I heard rumors of other incidents which turned out to be false alerts. Some nut on the Métro suddenly shouting “I am Jihad!” Police clearing Trocadéro square after another non-event.
I told my daughters to stay home that evening, even though they had plans to go out. My only thought right then was, “Better safe than sorry.”
The gym where I work out is at the Place de la République, so I joined the more or less spontaneous demonstration last Wednesday night, then saw the media trucks set up there Thursday and Friday, heard the whir of their generators, saw the orange glow of their lights, noticed how the top of the media tents mirrored the top of the children’s merry-go-round (illustrating, it occurred to me, the variable meaning of the French word manège).
Saturday night, I tooled my Vélib over to the Charlie Hebdo offices and saw the bouquets of flowers left at the police barricades at the end of the street. More media tents. TV journalists, each doing a stand-up in another language, all wore the same grave expressions. A German with earbuds crouched on the pavement and talked to his laptop. There were people just like me, milling around, staring a little dumbstruck at the walls and windows of the non-descript building where the initial attack took place, not sure why they had come.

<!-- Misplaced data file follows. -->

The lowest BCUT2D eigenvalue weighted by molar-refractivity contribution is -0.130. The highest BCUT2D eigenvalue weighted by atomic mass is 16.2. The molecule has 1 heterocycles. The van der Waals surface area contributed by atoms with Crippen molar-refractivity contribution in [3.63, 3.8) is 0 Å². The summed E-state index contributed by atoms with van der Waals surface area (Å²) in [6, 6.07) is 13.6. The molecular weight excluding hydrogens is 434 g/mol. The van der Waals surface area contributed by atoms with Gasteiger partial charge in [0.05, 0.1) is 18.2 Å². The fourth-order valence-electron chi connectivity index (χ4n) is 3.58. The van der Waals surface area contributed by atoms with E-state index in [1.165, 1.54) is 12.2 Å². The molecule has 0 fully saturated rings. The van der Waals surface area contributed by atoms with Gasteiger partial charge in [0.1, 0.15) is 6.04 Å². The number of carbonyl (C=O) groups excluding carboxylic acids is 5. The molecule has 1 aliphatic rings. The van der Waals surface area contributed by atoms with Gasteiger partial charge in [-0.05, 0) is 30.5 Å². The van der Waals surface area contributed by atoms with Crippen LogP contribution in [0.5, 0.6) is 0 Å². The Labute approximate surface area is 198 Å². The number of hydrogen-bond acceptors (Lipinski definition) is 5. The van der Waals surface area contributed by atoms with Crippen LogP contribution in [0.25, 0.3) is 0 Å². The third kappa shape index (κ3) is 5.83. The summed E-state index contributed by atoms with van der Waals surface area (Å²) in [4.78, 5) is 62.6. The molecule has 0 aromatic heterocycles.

Yesterday, Sunday, January 11 was the apotheosis of the “Je Suis Charlie” moment, what some have dubbed the French 9/11, a sudden realization of core “democratic” values. Nearly four million people marched in France. I was one of them. Among the demonstrators, there was a real sense of unity. And wonder. And um, what-would-you-call-it… pride.
The thing is, the universality and sanctitude of the message is precisely the kind of thing that Charlie Hebdo mocked.
As surviving Charlie Hebdo cartoonist Luz put it in an interview with Sud-Ouest, “It’s great that people support us, but it’s the opposite of what Charlie’s drawings are all about.”